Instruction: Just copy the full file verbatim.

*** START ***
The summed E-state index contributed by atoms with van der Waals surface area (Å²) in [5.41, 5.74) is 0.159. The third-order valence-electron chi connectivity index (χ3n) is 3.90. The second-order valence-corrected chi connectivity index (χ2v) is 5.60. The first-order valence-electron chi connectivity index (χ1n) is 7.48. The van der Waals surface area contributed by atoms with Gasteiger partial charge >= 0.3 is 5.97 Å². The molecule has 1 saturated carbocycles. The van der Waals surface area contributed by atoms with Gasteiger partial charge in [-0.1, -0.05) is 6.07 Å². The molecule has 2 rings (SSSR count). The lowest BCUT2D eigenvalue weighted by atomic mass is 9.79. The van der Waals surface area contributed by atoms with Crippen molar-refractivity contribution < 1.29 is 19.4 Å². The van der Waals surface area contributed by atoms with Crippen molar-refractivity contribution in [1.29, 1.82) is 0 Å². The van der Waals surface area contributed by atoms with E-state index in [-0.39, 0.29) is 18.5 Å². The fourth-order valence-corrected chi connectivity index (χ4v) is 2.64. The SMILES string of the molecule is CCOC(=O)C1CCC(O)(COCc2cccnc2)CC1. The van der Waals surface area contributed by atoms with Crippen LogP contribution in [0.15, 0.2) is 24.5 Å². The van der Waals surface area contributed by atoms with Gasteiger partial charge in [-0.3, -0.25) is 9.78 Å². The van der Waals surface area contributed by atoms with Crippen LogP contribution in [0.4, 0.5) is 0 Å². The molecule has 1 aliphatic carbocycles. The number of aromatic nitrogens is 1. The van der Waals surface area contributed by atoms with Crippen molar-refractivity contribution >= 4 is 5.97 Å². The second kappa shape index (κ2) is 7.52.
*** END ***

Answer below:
The summed E-state index contributed by atoms with van der Waals surface area (Å²) in [5.41, 5.74) is 0.159. The third-order valence-electron chi connectivity index (χ3n) is 3.90. The second-order valence-corrected chi connectivity index (χ2v) is 5.60. The first-order valence-electron chi connectivity index (χ1n) is 7.48. The van der Waals surface area contributed by atoms with Gasteiger partial charge >= 0.3 is 5.97 Å². The molecule has 1 saturated carbocycles. The van der Waals surface area contributed by atoms with Gasteiger partial charge in [-0.1, -0.05) is 6.07 Å². The molecule has 2 rings (SSSR count). The lowest BCUT2D eigenvalue weighted by atomic mass is 9.79. The van der Waals surface area contributed by atoms with Crippen molar-refractivity contribution < 1.29 is 19.4 Å². The van der Waals surface area contributed by atoms with Crippen molar-refractivity contribution in [1.29, 1.82) is 0 Å². The van der Waals surface area contributed by atoms with E-state index in [-0.39, 0.29) is 18.5 Å². The fourth-order valence-corrected chi connectivity index (χ4v) is 2.64. The SMILES string of the molecule is CCOC(=O)C1CCC(O)(COCc2cccnc2)CC1. The van der Waals surface area contributed by atoms with Crippen LogP contribution in [0.15, 0.2) is 24.5 Å². The van der Waals surface area contributed by atoms with Gasteiger partial charge in [-0.3, -0.25) is 9.78 Å². The van der Waals surface area contributed by atoms with Crippen LogP contribution in [0.4, 0.5) is 0 Å². The molecule has 1 aliphatic carbocycles. The number of aromatic nitrogens is 1. The van der Waals surface area contributed by atoms with Crippen molar-refractivity contribution >= 4 is 5.97 Å². The second kappa shape index (κ2) is 7.52.